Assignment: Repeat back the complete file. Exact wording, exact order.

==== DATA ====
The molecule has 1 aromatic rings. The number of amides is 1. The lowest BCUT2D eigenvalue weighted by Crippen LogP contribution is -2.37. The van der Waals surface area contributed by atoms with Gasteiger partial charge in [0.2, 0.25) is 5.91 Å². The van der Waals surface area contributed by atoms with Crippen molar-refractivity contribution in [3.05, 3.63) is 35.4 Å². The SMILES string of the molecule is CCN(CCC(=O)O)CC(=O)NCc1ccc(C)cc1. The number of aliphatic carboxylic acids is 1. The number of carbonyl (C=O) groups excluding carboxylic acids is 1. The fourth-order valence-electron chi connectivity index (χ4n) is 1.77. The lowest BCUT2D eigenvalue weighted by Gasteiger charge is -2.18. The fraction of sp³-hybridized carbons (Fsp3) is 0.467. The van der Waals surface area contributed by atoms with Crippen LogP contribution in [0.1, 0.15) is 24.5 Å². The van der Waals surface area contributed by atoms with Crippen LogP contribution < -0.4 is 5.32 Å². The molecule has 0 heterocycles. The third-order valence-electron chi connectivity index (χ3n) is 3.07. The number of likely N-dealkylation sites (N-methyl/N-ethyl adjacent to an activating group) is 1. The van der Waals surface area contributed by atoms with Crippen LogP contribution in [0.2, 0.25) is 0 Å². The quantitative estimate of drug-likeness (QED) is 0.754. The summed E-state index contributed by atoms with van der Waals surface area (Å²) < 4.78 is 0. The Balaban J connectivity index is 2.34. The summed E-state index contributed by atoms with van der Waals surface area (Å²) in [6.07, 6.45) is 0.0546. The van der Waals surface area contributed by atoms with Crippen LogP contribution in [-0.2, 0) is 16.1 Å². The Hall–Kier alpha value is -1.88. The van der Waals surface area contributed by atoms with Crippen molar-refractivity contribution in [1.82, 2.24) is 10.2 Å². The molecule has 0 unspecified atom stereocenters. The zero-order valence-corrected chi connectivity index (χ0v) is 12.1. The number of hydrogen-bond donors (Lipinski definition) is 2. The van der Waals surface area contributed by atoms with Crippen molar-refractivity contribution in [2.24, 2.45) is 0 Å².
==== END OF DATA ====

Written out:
The molecule has 1 aromatic rings. The number of amides is 1. The lowest BCUT2D eigenvalue weighted by Crippen LogP contribution is -2.37. The van der Waals surface area contributed by atoms with Gasteiger partial charge in [0.2, 0.25) is 5.91 Å². The van der Waals surface area contributed by atoms with Crippen molar-refractivity contribution in [3.05, 3.63) is 35.4 Å². The SMILES string of the molecule is CCN(CCC(=O)O)CC(=O)NCc1ccc(C)cc1. The number of aliphatic carboxylic acids is 1. The number of carbonyl (C=O) groups excluding carboxylic acids is 1. The fourth-order valence-electron chi connectivity index (χ4n) is 1.77. The lowest BCUT2D eigenvalue weighted by Gasteiger charge is -2.18. The fraction of sp³-hybridized carbons (Fsp3) is 0.467. The van der Waals surface area contributed by atoms with Crippen LogP contribution in [0.1, 0.15) is 24.5 Å². The van der Waals surface area contributed by atoms with Crippen LogP contribution < -0.4 is 5.32 Å². The molecule has 0 heterocycles. The third-order valence-electron chi connectivity index (χ3n) is 3.07. The number of likely N-dealkylation sites (N-methyl/N-ethyl adjacent to an activating group) is 1. The van der Waals surface area contributed by atoms with Crippen LogP contribution in [0.2, 0.25) is 0 Å². The quantitative estimate of drug-likeness (QED) is 0.754. The summed E-state index contributed by atoms with van der Waals surface area (Å²) < 4.78 is 0. The Balaban J connectivity index is 2.34. The summed E-state index contributed by atoms with van der Waals surface area (Å²) in [6.07, 6.45) is 0.0546. The van der Waals surface area contributed by atoms with Crippen LogP contribution in [-0.2, 0) is 16.1 Å². The Hall–Kier alpha value is -1.88. The van der Waals surface area contributed by atoms with Crippen molar-refractivity contribution in [1.82, 2.24) is 10.2 Å². The molecule has 0 unspecified atom stereocenters. The zero-order valence-corrected chi connectivity index (χ0v) is 12.1. The number of hydrogen-bond donors (Lipinski definition) is 2. The van der Waals surface area contributed by atoms with Crippen molar-refractivity contribution in [2.24, 2.45) is 0 Å².